And, there it was. A black mask just like his, neatly folded on the landing.

I didn’t remember whether he’d said he had one, or two. I only knew that he wasn’t home, he always kept his in the truck, and this mask sat, folded, on his cement step. Not even an alcoholic in a boozy haze goes outside to stand on his own backyard stoop with his mask still on his face, only to remove it, fold it, and set it down. This one had been on somebody else.

I don’t scream much, anymore. The throat surgeon taught me well. Now, when the overwhelm of grief driven exhaustion descends upon my small bones, I just increase my step and hasten my exit stage left. I run, to the car, and tear off in the increasing dusk, my jaw set in the rear view mirror, my eyes aflame.

Being alone has its merits. Solitude can be a gift. Loving someone who loves something else more than you eats your soul from the inside out. This pandemic had better end. I have better love to give, all mortal enemies be damned.

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© 9/6/2020 Ruth Ann Scanzillo. Originally published at Medium.com

littlebarefeetblog.com

WHY WE NEED SOLDIERS.

by Ruth Ann Scanzillo, 3rd grade, Mrs. Osborne

LINCOLN SCHOOL.

Why do we need soldiers in our country?

We need many soldiers because human beings have to kill each other in order to get land and the stuff that comes from the land. Everybody knows that, without land, people can’t live on planet Earth because people don’t have gills. So, people have to get as much land as they can, even if it means taking it from people who already live on it. And, if the people who already live on it won’t let anybody take it, then it sometimes helps to try to get the stuff from the land, like oil to burn for cold winters and gold and silver and diamonds, because those are things that people use to make roads and buildings and machines and getting the stuff instead of taking the land means less people will have to be killed because human beings don’t like to share – they want to keep their stuff. Oh; and, some people believe in religions that kill people to get what they want, too, and when they believe these religions this makes the killing part okay. So, religions that say it’s okay to kill people are more popular with the people who want more land. But, some religions don’t believe in killing people for any reason. The people who believe in those are quiet, and don’t even mind living alone sometimes, and they grow their own food even. They don’t much need stuff from other people’s land but, when they do, they are willing to trade some of their extra stuff for the things they do need. But, in our country, most people don’t live alone. They live in houses with other people, some houses full of other people called families, and some of them have jobs that make them leave their houses during the day. Most of those people who do jobs in buildings make things on machines or sell things made on machines or work on machines or drive big trucks to take the things that are made to stores so the stuff can be sold. Machines make all kinds of things that people can’t make on their own. Most of the small stuff the machines make are for people who want things, like clothes and telephones and parts for cars and bikes and games. Everybody wants things, because having things gives them something to do if they can’t sing or play the piano. Really big machines make things for the soldiers, like planes and guns and bombs because killing to get more land is a big deal and requires very powerful equipment so that killing the people actually works. Nobody wants to kill all kinds of people for no reason.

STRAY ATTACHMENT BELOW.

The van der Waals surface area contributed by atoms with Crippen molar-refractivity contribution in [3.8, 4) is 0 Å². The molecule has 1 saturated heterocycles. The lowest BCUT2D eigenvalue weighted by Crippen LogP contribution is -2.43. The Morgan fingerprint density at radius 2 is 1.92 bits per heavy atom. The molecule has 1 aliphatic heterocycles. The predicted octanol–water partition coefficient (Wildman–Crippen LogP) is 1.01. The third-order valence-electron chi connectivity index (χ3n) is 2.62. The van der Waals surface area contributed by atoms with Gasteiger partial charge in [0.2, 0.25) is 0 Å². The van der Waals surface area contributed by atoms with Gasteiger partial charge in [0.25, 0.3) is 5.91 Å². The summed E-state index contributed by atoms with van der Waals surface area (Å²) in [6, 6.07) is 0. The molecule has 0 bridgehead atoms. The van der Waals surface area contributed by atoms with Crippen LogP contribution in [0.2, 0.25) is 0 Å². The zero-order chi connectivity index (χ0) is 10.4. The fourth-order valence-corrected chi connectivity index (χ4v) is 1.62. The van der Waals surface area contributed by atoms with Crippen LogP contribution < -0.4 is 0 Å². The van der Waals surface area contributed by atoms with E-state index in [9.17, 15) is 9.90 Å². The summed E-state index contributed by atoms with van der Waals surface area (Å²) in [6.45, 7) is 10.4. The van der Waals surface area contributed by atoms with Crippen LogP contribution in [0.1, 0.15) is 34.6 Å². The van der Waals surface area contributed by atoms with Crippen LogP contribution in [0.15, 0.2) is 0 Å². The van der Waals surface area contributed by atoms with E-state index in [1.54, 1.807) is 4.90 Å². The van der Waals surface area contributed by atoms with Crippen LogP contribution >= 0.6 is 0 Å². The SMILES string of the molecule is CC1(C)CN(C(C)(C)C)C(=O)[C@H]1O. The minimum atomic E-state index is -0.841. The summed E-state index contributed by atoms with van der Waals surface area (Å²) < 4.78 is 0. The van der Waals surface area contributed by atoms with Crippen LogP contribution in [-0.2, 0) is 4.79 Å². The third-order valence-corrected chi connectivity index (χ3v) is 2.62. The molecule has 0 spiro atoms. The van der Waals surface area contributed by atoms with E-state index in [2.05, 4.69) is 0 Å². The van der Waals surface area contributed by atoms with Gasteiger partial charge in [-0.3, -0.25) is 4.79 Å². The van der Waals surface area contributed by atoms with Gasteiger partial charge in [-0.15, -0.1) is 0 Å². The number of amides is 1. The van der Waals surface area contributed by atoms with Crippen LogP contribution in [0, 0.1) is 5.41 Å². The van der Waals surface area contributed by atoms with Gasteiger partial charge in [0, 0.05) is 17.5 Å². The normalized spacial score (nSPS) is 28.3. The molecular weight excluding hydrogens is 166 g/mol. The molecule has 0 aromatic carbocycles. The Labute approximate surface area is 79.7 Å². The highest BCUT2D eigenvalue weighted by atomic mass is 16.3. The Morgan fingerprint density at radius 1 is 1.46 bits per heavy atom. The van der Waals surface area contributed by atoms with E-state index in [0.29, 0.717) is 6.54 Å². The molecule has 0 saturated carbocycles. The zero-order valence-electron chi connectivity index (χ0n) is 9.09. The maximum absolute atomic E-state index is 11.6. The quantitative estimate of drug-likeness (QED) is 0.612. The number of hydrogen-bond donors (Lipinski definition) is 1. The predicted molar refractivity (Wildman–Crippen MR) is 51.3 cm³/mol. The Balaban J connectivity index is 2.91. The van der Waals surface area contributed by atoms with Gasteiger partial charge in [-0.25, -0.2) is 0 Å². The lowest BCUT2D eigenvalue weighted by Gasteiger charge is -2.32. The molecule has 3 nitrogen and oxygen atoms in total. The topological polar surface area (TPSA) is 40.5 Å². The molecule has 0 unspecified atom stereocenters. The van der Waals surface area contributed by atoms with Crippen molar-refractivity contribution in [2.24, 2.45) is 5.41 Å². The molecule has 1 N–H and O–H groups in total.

And, that’s why we need so many soldiers in our country.

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© 8/27/2020 Ruth Ann Scanzillo.

littlebarefeetblog.com

“Sweet Remembrance.”

This is Felix Mendelssohn’s first “Song Without Words” (Lieder Ohne Worte), Book I. It is Opus 19, No 1 — but the title, “Sweet Remembrance”, is not found in every compilation.

To those who might be interested, this performance was recorded on Steinway Model M, short stick, Blue Yeti stereo mic set at cardioid, using the PhotoBooth platform on Macbook Pro.